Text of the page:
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>I remember a while back people complained that due to having>to use so much thrust to taxi it was throwing out their fuel>planning calculations! Whenever I taxi the PMDG 747 it feels>like the brakes are binding. I really hope PMDG can fix the>taxi thrust problem. The LDS 767 is one example that seems to>work well.It isn't PMDG. It's Microsoft's ground handling model (or lack of one, I don't know). The LDS isn't perfect. Notice how quickly you get off the runway during takeoff? LDS gives you more power on the ground which is why you can taxi at idle.Ryan GamurotLucky to live Hawai'ihttp://www.virtualpilots.org/signatures/vpa296.png

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Actually, you are absolutely right. The PMDG 744 does not handle properly on the ground. I'm sure the guys tried to get it as close as possible, but the real aircraft turns much better and tighter. I sent them an e-mail on this issue a long time ago but I never got a reply. Here is some guidance to what we use on the real 744 where I work.Tight turns, where you will be going to full tiller left or right (ninety degrees), no more than 6 kts. If it is a gentle 90 degree turn, then you can go arround at 10kts. If you are turning onto the runway, try not to make a sharp turn on the piano-keys unless it is absolutely necessary. Tight turns make the nose-gear tires loose grip and skid along the slick paint, especially if it is moist. Not only is this not good for the Nose-gear assembly, but you won't believe how loud and obnoxious it is if you are sitting in first class. Normal taxi speed on the ramp is 10 kts and around 20kts once away from the ramp. You definetly have to keep an eye on the GS readout as you taxi arround. Because you are sitting so hi, you have very little sence of motion. So you might think you are slow enough to turn, and then look down to see you are actually doing 30kts. Yikes!As far as overshooting the centerline, you actually overshoot very little, only the distance from the nosegear to the cokpit really.The plane has body-gear steering, so the assend follows you when you turn. It really is a neat system that works great on the real whale. I've ridden up front on our 773, and they have to overshoot turns by quite a bit (it has rear wheel steering but only to reduce tire scrubbing).As far as thrust to taxi. I fly both Rollers and Pratts, and they both handle differently. When you are heavy (375T+), you need thrust to move. More so on the RB211s than on the PW4056. When you are light, you still need thrust to get going on the RR, but the PW takes off as soon as you release the PB. I normally find that shutting one down on the PW after landing works great to control taxi speed on the real airplane. As far as differential thrust, the only time I've needed it is when making a 180 on the runway-node for takeoff or back taxi. I've done this in BOM many times and it works great. The trick is to keep her rolling at 6 to 10 kts, whatever you do, don't let her stop or you might need to get towed out of the runway (how embarrasing that would be)Anyway, I really wish PMDG would fix the turn radius on the 744. I know it is a small thing, but it actually kind of kills the fun when you can't take certain turns without going 4-wheeling on the grass.Mariano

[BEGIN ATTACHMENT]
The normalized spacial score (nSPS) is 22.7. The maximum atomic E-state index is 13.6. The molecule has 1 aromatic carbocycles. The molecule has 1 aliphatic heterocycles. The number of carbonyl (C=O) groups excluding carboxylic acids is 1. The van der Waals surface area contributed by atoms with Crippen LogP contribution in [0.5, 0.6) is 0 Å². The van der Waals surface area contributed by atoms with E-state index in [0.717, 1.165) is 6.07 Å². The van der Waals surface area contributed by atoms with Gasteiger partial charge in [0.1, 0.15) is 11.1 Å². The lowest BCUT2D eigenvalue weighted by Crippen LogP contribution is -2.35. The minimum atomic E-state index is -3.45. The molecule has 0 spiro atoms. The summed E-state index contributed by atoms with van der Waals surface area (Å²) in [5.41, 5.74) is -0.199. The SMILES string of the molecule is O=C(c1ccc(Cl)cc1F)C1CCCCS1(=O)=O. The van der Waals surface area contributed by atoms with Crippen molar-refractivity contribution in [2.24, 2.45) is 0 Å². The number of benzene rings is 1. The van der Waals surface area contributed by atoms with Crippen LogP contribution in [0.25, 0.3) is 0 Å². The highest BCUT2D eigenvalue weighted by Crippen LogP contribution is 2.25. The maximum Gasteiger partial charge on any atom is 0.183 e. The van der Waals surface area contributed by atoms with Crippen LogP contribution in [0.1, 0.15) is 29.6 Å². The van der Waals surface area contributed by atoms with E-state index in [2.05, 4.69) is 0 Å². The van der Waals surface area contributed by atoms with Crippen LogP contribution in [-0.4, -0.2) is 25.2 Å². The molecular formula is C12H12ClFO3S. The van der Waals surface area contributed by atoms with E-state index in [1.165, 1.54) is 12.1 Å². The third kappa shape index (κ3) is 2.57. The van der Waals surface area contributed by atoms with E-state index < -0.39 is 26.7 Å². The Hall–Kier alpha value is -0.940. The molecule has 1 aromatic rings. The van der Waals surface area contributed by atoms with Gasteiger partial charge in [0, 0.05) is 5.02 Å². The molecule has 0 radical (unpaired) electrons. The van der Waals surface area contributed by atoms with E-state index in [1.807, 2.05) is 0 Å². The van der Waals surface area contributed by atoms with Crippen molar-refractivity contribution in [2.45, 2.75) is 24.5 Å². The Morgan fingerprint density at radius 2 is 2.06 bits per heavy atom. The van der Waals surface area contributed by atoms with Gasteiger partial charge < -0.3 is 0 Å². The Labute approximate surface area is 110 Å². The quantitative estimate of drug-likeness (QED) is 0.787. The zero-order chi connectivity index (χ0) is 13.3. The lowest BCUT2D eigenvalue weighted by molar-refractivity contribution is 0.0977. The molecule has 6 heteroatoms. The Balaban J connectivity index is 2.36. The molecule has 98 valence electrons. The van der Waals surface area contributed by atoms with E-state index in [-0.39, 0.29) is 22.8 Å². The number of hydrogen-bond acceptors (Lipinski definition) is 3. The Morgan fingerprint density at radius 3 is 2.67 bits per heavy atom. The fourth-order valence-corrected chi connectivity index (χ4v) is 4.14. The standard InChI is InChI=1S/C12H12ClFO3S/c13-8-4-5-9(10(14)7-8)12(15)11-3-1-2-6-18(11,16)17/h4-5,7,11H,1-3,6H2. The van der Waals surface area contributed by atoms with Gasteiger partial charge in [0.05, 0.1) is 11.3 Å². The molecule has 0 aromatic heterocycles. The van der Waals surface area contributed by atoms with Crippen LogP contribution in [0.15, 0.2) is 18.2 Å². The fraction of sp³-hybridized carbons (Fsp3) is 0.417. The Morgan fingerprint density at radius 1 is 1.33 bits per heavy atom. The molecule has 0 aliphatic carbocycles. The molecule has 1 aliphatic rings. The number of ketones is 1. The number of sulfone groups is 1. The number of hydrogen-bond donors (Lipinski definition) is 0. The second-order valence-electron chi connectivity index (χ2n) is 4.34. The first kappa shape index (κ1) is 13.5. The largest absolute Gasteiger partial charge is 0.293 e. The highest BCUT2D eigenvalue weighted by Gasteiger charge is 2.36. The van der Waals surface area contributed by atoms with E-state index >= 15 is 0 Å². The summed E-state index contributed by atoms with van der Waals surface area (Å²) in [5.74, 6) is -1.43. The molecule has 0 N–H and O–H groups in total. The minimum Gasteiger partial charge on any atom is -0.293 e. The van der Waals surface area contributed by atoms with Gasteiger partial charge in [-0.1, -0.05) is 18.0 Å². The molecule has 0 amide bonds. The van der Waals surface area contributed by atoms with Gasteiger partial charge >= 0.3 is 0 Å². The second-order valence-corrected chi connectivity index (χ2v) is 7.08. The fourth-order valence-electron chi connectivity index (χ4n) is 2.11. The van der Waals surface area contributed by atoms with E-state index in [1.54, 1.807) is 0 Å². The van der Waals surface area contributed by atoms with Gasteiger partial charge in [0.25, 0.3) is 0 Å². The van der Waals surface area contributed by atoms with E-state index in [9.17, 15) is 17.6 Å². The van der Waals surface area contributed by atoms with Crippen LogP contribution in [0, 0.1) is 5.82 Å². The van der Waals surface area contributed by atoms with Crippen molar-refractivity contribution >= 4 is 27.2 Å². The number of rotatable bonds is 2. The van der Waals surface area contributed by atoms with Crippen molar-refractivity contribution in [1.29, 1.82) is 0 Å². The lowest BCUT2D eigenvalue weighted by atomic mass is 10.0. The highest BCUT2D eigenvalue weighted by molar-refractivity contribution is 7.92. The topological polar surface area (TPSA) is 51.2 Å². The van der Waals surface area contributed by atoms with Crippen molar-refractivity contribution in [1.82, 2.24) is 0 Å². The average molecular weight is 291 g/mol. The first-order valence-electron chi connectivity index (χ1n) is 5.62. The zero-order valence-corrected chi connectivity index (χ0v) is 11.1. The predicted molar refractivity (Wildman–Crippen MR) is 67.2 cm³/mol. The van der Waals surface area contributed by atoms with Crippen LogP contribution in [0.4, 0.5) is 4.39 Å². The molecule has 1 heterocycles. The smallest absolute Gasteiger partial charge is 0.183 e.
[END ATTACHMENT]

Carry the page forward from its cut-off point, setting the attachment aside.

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One thing to keep in mind is that I have noticed that if you turn too much your nose wheel you are actually slipping and not turning much, specially if turning over 10kts.For best results always start your turns in any plane somewhere between 7-9 nots. That seems to work every time for me. and alternating engines throttle control depending on your turns also helps with the big birds.cheers

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Turning around on a runway, forget it! I don't like driving in the grass either so usually I get turned as far as I can and then back up (shift-P key). Not very realistic but it gives you more room and to heck with the guys waiting in line behind you.Kim

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Strange that PMDG team has not done anything about it. Ground realism is very important too.

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As stated before, PMDG has no control over this. The problem is the ground friction model in MSFS. Andrew